Chhau dance-drama as a folk art in Eastern India.
What are the elements and origins of the masked dance-drama of Seraikela Chhau and Purulia Chhau of Eastern Indian and to what extent are they significant to the Indian culture as a folk art?
India is a country with a rich range of various cultures and traditions. Each part of India has different ways to preserve those cultures traditions such as folk and classical dances. Folk and classical dances play a big role in the Indian culture as a way of communication. One of the dance-drama folk art that is performed in India is the Chhau dance-drama of Eastern India. There are three types of Chhau dance-dramas but this essay will focus on only two types:Â the Seraikela of Bihar and the Purulia of West Bengal. Both Chhau styles are masked dance-drama forms that are unique. To understand the significance of this folk art for the Indian community, it is important to first understand the elements and the origins of the Chhau. The Chhau is very significant to the Indian culture because it is both a religious and mythological practise that has been passed on thought many generations. Not only is the Chhau dance-drama used for festive celebrations but is also used as a way to communicate moral message by the portrayal of stories from the Indian mythology. The portrayal of stories is where the theatrical aspect comes in the picture. The Chhau characters are mute so therefore, movements and masks are used instead of dialogues to show certain emotions and feelings to bring the story forwards. The study of the origins, history, costumes, music, staging, music and performers brings to the conclusion that indeed, the Chhau dance-drama is a folk art that is very significant to the Indian culture and the Indian people.
I would like to thank my supervisor Tamojit Ray for his extraordinary help in guiding and advising me through the writing process of my extended essay. As Tamojit Ray is from the Eastern part of India, his advice and knowledge on the Chhau dance-drama were very useful to guide me in my essay.
I would also want to thank Tamojit Ray for putting me in contact with the Chhau dance-drama Master Chandi Mahato, and his role as a translator from the local language of the area resided by Mahato to English during the telephonic interview.
Table of Contents:
1 )Introduction- Folk dances in IndiaÂ Â Â Â Â Â Â Â Â Â Â Â Â Â Â Â Â 5-7
2) The history and origins of ChhauÂ Â Â Â Â Â Â Â Â Â Â Â Â Â Â Â Â 7-9
3) Masks and CostumesÂ Â Â Â Â Â Â Â Â Â Â Â Â 10-16
Â Â Â Â Â Â Â Â Â Â Â a. MasksÂ Â Â Â Â Â Â Â Â Â Â Â Â 10-14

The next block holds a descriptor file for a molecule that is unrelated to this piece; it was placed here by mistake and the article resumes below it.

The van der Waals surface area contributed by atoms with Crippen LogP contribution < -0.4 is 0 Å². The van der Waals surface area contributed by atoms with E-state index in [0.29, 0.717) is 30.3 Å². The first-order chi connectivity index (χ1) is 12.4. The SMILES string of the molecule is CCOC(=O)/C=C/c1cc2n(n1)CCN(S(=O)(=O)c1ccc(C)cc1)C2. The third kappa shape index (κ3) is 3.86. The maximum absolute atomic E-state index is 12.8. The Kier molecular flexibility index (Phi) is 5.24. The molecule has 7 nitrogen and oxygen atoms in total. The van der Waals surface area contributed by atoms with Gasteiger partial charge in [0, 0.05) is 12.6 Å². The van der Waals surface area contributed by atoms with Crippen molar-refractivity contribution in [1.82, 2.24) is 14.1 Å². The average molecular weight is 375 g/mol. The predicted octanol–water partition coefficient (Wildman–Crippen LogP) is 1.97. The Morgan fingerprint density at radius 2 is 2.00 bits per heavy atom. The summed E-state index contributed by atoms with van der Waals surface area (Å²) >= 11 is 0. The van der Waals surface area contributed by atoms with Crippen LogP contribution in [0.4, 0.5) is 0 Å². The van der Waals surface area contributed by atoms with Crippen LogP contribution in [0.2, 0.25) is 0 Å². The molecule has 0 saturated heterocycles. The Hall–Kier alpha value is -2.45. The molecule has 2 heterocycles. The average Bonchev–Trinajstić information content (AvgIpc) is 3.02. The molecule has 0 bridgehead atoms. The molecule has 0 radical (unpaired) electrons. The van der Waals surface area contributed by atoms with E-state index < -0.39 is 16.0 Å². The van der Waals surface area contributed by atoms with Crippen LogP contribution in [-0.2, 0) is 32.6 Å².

Â Â Â Â Â Â Â Â Â Â Â b. CostumesÂ Â Â Â Â Â Â Â Â Â Â Â Â 14-16
4) Music and stagingÂ Â Â Â Â Â Â Â Â Â Â Â Â 16-18
Â Â Â Â Â Â Â Â Â Â Â Â a. MusicÂ Â Â Â Â Â Â Â Â Â Â Â Â 16-17
Â Â Â Â Â Â Â Â Â Â Â b. StagingÂ Â Â Â Â Â Â Â Â Â Â Â Â 17-18
5) Performers and performing techniques Â Â Â Â Â Â Â Â Â Â Â Â Â 19-20
6) Interview with Chhau master Chandi MahatoÂ Â Â Â Â Â Â Â Â Â Â Â Â 20-22
7) ConclusionÂ Â Â Â Â Â Â Â Â Â Â Â Â 22-23
8) BibliographyÂ Â Â Â Â Â Â Â Â Â Â Â Â 23-24
9) Appendix 1Â Â Â Â Â Â Â Â Â Â Â Â Â p.25-30
1) Introduction- Folk dances in India
India is one of the very few countries in the world to possess a rich range of different cultures and traditions. Each and every region of India has a unique culture that has passed through many generations for centuries.Â What I find really interesting about India is that they have well preserved their cultures and that even today, they are still practising certain traditions compared to other countries that have lost their cultures by evolving into a more modernized civilisation.Â Cultures and tradition can be passed on through generations by many ways like paintings, written scripts, music, theatre and dance. Folk dances and folk theatre play a big role in the Indian culture as they are art forms that are a very efficient way of expression to the community. Folk dance is an art used to convey the local culture, legends, myths and religious beliefs of a specific region and as India has many different cultures, the folk dances vary from one region to another. Indian folk dances are the products of a variation of socio-economic classes in India. They are usually performed by ordinary people rather than professional dancers in small towns or villages where people gather together to celebrate special occasions such as harvesting, marriages, religious holidays, festivals, birth of a child etc… Since in India all those festivities are celebrated quite often if itâ€™s not every day, folk dances have become an essential part for the Indian culture.Â